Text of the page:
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New Draft Rules for E-Commerce Companies
Context: The government has proposed changes to the e-commerce rules under the Consumer Protection Act to make the framework under which firms operate more stringent.
Key Changes mooted are:
- Commonalities with the IT intermediary rules: The draft rules also stipulate the appointment of a chief compliance officer, a nodal contact person for 24×7 coordination with law enforcement agencies.
- Fall-back liability: Here, e-commerce firms will be held liable in case a seller on their platform fails to deliver goods or services due to negligent conduct, which causes loss to the customer. Earlier, the platform used to direct an aggrieved person to seller, now they will be able to reach out to the platform itself.
- Fair platform: The rules propose to restrict e-commerce companies from “manipulating search results or search indexes” so as to prevent preferential treatment to certain products.
- Push for made-in-India products: E-commerce entities offering imported goods or services to ‘incorporate a filter mechanism to identify goods based on country of origin and suggest alternatives to ensure a fair opportunity to domestic goods’.
- Ban of “specific flash sales” by e-commerce entities: While as per the draft rules, conventional e-commerce flash sales are not banned, specific flash sales or back-to-back sales “which limit customer choice, increase prices and prevents a level playing field are not allowed”.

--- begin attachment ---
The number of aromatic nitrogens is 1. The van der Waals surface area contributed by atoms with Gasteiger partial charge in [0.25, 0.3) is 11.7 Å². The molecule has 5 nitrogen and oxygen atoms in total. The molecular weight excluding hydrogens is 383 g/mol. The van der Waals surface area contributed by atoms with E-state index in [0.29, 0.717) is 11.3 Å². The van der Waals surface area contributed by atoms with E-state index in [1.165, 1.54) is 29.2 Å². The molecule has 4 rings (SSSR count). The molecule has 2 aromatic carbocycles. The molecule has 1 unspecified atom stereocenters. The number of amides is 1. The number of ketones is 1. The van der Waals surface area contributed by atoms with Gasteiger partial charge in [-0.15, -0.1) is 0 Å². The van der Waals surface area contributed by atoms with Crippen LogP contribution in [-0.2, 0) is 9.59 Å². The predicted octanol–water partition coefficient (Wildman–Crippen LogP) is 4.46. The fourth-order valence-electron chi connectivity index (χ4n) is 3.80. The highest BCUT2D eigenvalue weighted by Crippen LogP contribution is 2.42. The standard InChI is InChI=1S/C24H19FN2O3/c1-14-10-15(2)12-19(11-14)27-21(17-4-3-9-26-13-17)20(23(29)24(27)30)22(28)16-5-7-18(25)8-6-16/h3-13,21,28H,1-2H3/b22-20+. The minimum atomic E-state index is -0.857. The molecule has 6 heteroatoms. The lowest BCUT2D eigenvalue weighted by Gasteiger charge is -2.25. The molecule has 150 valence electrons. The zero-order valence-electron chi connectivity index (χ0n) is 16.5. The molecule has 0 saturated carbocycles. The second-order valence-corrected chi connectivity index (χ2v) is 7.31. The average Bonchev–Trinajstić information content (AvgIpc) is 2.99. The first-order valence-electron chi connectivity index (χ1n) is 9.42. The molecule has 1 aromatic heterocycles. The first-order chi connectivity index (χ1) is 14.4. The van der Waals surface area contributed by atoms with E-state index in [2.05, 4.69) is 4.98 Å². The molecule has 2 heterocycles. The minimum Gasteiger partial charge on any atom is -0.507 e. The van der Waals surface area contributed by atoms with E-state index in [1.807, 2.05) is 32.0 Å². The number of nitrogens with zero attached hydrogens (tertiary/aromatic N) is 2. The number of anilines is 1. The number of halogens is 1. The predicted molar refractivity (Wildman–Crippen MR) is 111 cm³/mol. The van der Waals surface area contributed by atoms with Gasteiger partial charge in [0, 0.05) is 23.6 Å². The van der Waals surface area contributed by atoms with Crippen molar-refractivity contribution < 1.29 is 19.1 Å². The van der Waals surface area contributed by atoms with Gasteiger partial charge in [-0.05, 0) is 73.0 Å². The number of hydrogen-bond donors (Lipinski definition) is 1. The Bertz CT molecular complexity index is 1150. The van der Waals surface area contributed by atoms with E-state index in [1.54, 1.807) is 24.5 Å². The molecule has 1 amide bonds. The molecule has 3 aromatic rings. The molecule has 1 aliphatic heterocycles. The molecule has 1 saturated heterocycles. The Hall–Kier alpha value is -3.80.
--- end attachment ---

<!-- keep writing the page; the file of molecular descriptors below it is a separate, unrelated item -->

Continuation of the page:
- Integration with Consumer Helpline: The draft amendment also proposes to ask e-commerce firms to mandatorily become a part of the National Consumer Helpline
- Registration has also been made mandatory for all e-commerce players
- Any entity having 10 per cent or more common ultimate beneficial ownership will be considered an “associated enterprise” of an e-commerce platform.
- All entities must provide information within 72 hours on any request made by an authorised government agency probing any breach of law including cybersecurity issues.
Analysis of the draft rules
- Greater Oversight by Government: Following the enactment of New IT Rules, the draft e-commerce amendments show the Government’s increasing keenness to exercise greater oversight over all online platforms.
- Fair Market practices: There were accusations that the pricing practices of two large e-commerce giants (Amazon and Walmart owned Flipkart) are skewed to favour select sellers on their platforms. The draft rules aim to makes marketplaces fair & level playing to all.
- Level playing field for offline retailers: The deep-pocketed e-commerce companies have adopted deep discounting strategies to enhance their market share. This predatory business practices have hurt offline retailers. New rules aim to rectify this.
- The enforcement of many of these norms is bound to spur protracted legal fights.
- The Government appears to be going back to an era of tight controls.
- Overregulation with scope for interpretative ambiguity risks retarding growth and job creation in the hitherto expanding e-commerce sector.
Connecting the dots: